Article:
If you are in health-care services, maybe there are certain things that would continue to be done the way they are done. But then ChatGPT or generative AI becomes a value-added service for the patients, for your clients. I think that’s a starting point — how your existing assets and business model are going to be shaped. And not framing it as a negative threat, but thinking about where it can complement and where it might replace.
A very parallel thought process is thinking on the customer side as well. You have existing customers, and then you’re looking for growth. New customers may require you to build a new ecosystem. Once you start thinking about ecosystems, you think about how a new technology like generative AI affects your existing ecosystem. Are your partners and customers better off? Do you need to invest in the ecosystem to create a higher value for your customers? Do you need to create new ecosystems, like electric cars? What Tesla has done and the success story there is not just about the electric car. It’s about building the whole ecosystem.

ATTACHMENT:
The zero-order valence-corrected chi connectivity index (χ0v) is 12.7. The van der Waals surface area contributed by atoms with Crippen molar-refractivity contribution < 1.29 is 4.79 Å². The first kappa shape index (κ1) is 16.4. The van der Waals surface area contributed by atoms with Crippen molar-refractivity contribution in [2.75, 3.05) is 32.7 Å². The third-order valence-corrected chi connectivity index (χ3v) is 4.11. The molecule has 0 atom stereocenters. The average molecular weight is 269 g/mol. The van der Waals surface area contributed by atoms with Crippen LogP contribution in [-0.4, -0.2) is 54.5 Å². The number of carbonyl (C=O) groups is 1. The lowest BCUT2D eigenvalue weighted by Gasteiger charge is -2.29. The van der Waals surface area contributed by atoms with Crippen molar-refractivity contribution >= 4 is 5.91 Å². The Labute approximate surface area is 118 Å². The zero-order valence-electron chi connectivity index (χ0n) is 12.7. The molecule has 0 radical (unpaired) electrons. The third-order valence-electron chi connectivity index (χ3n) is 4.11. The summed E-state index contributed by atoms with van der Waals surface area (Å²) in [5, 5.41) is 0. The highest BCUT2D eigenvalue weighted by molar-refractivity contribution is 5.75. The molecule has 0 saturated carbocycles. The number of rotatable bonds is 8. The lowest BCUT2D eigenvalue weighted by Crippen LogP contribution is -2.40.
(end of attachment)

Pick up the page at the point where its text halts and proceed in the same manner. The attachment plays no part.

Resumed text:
The organizations and leaders who are going to do well are the ones who are going to have a very thoughtful approach to how this shift is affecting their business, both in terms of the positives but also in terms of the challenges. Thinking about it not in terms of just existing customers, but new market opportunities. And not just focusing on the existing value chain, but the broader ecosystem of how these companies create value.